Mr. Speaker, before question period we were talking about issues that were going to have to take place during transition. The first was on the Canadian Wheat Board's access. The second was on producer cars.
I had just indicated the third where these changes would not change the Canadian Grain Commission's role in assuring the world-renowned quality of Canada's grain. The Canadian Grain Commission will continue to provide its services regardless of who is marketing the grain.
Fourth, on the issue of the future funding of wheat and barley research and market development, a deduction from producers' sales will be established to continue the same level of funding by farmers to these activities. These funds will support the great work that is being done by the Western Grains Research Foundation, the Canadian International Grains Institute and the Canadian Malting Barley Technical Centre.
The deduction will be mandated by government for the transition period. In the meantime, we are discussing with industry a long-term mechanism to support research and market development in order to keep our great industry moving forward.
As Keith Degenhardt, chairman of the Western Grains Research Foundation, wrote to the Minister of Agriculture and Agri-Food, “The Canadian Wheat Board method of collecting the check-off is certainly not the only method of collecting wheat and barley check-offs”.
Many have expressed concerns about the future of the port of Churchill which depends upon Canadian Wheat Board shipments for the majority of its business. Our government knows how important the port of Churchill is to the strength and growth of our northern economy. The port is part of the government's overall northern strategy, setting out a vibrant vision for the north and it will remain the Prairies' Arctic gateway to the world.
Over the past four years, we have invested close to $40 million, $37.4 million to be exact, to improve the port's facilities, including rail and air access. We are backing up that commitment with a concrete plan to support a strong future for the port following the introduction of marketing freedom for western grain and barley growers.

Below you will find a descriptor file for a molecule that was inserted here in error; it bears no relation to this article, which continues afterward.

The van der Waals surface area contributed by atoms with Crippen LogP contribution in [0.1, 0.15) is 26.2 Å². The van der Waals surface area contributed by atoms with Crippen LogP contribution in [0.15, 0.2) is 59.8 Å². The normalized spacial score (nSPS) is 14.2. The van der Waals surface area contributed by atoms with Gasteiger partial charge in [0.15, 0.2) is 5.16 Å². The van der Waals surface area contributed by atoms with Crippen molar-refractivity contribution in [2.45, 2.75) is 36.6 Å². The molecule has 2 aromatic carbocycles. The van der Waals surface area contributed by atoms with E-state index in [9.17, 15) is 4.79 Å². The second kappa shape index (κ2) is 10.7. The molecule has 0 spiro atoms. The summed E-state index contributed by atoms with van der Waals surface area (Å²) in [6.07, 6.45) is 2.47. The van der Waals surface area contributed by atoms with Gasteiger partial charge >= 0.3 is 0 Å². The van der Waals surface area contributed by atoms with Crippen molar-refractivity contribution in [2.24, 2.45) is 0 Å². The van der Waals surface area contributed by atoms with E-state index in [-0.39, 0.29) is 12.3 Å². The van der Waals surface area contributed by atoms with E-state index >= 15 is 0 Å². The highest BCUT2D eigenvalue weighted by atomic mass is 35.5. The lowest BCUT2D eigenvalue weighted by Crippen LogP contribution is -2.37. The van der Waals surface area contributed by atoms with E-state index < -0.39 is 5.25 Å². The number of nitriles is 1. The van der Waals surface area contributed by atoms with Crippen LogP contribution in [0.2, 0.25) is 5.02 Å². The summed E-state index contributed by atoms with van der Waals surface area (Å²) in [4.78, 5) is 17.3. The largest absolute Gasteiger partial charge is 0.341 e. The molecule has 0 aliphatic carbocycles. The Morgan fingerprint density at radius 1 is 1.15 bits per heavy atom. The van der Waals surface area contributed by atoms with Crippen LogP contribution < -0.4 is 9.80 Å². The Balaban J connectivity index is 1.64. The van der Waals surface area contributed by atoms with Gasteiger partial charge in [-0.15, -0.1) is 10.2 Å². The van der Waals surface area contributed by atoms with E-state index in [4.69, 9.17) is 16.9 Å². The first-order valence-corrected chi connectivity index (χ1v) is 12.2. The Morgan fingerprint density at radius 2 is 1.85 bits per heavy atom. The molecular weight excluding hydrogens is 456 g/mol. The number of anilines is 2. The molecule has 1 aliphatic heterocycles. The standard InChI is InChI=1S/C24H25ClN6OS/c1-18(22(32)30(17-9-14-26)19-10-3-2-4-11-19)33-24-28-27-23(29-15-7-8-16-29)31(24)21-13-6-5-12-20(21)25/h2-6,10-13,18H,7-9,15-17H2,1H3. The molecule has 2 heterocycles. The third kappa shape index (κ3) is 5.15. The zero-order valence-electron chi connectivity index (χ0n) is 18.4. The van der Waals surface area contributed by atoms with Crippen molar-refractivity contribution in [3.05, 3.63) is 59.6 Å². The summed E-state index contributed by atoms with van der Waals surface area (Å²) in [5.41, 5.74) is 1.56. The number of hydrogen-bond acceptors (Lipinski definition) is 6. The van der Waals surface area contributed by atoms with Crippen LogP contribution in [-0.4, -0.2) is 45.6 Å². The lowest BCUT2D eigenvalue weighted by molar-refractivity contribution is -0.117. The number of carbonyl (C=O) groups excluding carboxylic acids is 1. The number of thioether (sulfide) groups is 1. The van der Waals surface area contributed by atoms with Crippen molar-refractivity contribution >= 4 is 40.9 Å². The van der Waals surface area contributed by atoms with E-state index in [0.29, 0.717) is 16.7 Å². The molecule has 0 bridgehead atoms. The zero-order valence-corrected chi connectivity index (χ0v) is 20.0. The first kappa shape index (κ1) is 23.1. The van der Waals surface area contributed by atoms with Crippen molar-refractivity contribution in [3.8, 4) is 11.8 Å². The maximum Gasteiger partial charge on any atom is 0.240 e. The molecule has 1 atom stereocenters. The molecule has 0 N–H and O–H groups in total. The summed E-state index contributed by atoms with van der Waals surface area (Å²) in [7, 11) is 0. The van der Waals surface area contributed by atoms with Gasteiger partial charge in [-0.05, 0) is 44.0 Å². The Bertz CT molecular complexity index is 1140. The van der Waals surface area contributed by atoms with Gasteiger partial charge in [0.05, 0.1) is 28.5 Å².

As the first phase, we are investing federal funds to provide timely support for Churchill. For the second phase, once we know better the impact of marketing freedom on the port, we will decide what new initiatives will be needed to drive a bright future for the port. We will continue to work with all stakeholders to explore new opportunities for this vital northern asset.
We are also very encouraged by the willingness and positive outlook of owners OmniTRAX, the largest privately held rail service in North America, to sit down with us to develop a business plan and chart a way forward for Canada's only major northern seaport.
As for grain industry jobs, while we will see some job losses at the Canadian Wheat Board initially, we expect private grain marketers and processors to expand and start up new businesses in Canada. In fact, Milton Boyd, a professor and economist at the University of Manitoba, believes, “Just as creation of the Board in the 1930s shifted some jobs away from the private grain firms, removal of the board's monopoly in 2012 would shift some jobs back to the private grain firms.”
Milling firms will be able to purchase directly from the farmer of their choice at whatever price they negotiate. Entrepreneurs will have the option of starting up their own small specialty flour mills, malting and pasta plants.
As Brian Otto, president of the Western Barley Growers Association, said, “Canadian millers will have the opportunity to develop niche contracting programs to satisfy needs for specific traits”. He also believes, “Minor classes of wheat will find new, robust markets that were ignored under the single desk because they were too small”.
The future of our agriculture industry is bright. We have seen tremendous growth in value-added opportunities for oats, pulses and canola across the Prairies over the past 20 years. We will see these same opportunities open up for wheat and barley as we implement marketing freedom, just as we saw in Saskatchewan a few weeks ago.
We will work with farmers and industry to attract investment, encourage innovation, create value-added jobs and build a stronger economy. By taking this historic and decisive action to ensure certainty and clarity for producers who will soon be entering into forward contracts for their 2012 crop, this will create opportunities in the grain market and respect western wheat and barley farmers' property rights, rights upon which our nation was built.
I urge opposition members of the House to support the bill. Its timely passage will give farmers the certainty they need to plan their business decisions for the coming year. We will free farmers to feed families around the world with the safe, high quality wheat and barley they are so proud of.